MINNEAPOLIS-The Montevideo School District has agreed to pay $50,000 and reclassify the position of a female employee after a federal employment investigation.

The U.S. Equal Employment Opportunity Commission announced the agreement Thursday.

The EEOC's Minneapolis area office determined following an investigation that the school district did not pay the female custodial aide wages equal to that of a custodian, a position which was held by her male co-worker, even though the two performed job duties that were the same as or equivalent in skill, effort and responsibility.

The Montevideo School District disagrees with the EEOC's findings, said Superintendent of Schools Luther Heller.

"The district decided to settle this matter because we determined the employee had performed work above and beyond the job description or job classification,'' the district responded in a statement. "Therefore we decided that the employee was entitled to a higher ranking and a higher paying job. We don't agree that it was for the reasons stated by the EEOC, but we agree there was an unfair result and we took steps to remedy that.''

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The superintendent said that the school's insurance carrier paid the majority of the settlement. The district paid an amount equal to the difference of what the employee had earned and what would have been paid at the higher job classification.

"In effect, the district made the employee whole,'' Heller said.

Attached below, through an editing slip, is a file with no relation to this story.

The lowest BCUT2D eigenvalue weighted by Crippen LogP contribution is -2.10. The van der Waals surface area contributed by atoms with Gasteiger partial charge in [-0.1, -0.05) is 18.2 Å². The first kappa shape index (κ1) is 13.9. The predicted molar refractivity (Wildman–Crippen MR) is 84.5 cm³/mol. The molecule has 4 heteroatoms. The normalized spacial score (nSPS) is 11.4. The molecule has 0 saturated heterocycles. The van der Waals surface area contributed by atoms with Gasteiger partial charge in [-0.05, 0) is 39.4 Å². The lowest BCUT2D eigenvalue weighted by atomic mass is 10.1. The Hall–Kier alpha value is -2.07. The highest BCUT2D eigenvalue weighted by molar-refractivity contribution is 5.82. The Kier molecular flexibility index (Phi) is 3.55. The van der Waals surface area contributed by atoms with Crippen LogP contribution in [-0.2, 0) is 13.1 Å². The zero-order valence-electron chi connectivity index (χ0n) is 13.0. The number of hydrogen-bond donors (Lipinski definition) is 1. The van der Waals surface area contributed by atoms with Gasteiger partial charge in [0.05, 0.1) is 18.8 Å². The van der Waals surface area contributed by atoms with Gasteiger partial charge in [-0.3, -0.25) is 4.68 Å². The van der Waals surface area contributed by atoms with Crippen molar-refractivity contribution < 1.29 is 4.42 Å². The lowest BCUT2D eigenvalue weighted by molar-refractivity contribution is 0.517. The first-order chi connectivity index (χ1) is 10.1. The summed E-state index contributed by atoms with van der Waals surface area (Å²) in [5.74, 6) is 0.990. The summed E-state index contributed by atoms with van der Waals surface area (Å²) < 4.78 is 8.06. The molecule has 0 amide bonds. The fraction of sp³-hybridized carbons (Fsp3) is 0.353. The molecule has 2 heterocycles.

He added that the district did not do anything it felt was intentionally discriminatory.

"When we sat down and eventually analyzed it, yes, that person did the work. That is the reason we settled this. We concurred that there was an inequity that was created.''

The EEOC stated in a news release that the custodial aide position is an hourly position and pays almost less than half of the salaried custodian position. Following the investigation, EEOC determined that there was reasonable cause to believe that the school district was violating the Equal Pay Act of 1963 and Title VII of the Civil Rights Act of 1964.

The district disputes the EEOC's claim that the custodial aide pay was only half that of the custodian position, according to Heller. The back pay in this case was paid for work performed 2012 - 2016, amounting to roughly $5,000 a year.

"If that represented a 50 percent difference in salaries, neither one are being paid very much. It simply wasn't an accurate portrayal,'' the superintendent said.

In addition to paying $50,000 to the female employee, the conciliation agreement requires the Montevideo School District to reclassify her to a custodian position and adjust her pay accordingly; provide annual anti-discrimination training to all of its employees; and submit to EEOC all allegations of wage discrimination made by employees to the School District during the agreement's three-year term.

"EEOC is committed to full enforcement of Title VII and the Equal Pay Act to ensure that women are paid equally for their work in the same jobs as men," said Julie Schmid, acting director of the agency's Minneapolis Area Office.

Julianne Bowman, district director of EEOC's Chicago District Office, added, "In this day and age it is unfortunate that women still have to fight for equal pay."

The Minneapolis Area Office is part of EEOC's Chicago District. The Chicago District is responsible for investigating charges of discrimination in Minnesota, Illinois, Wisconsin, Iowa and North and South Dakota.

EEOC enforces federal laws against employment discrimination. Further information is available at www.eeoc.gov.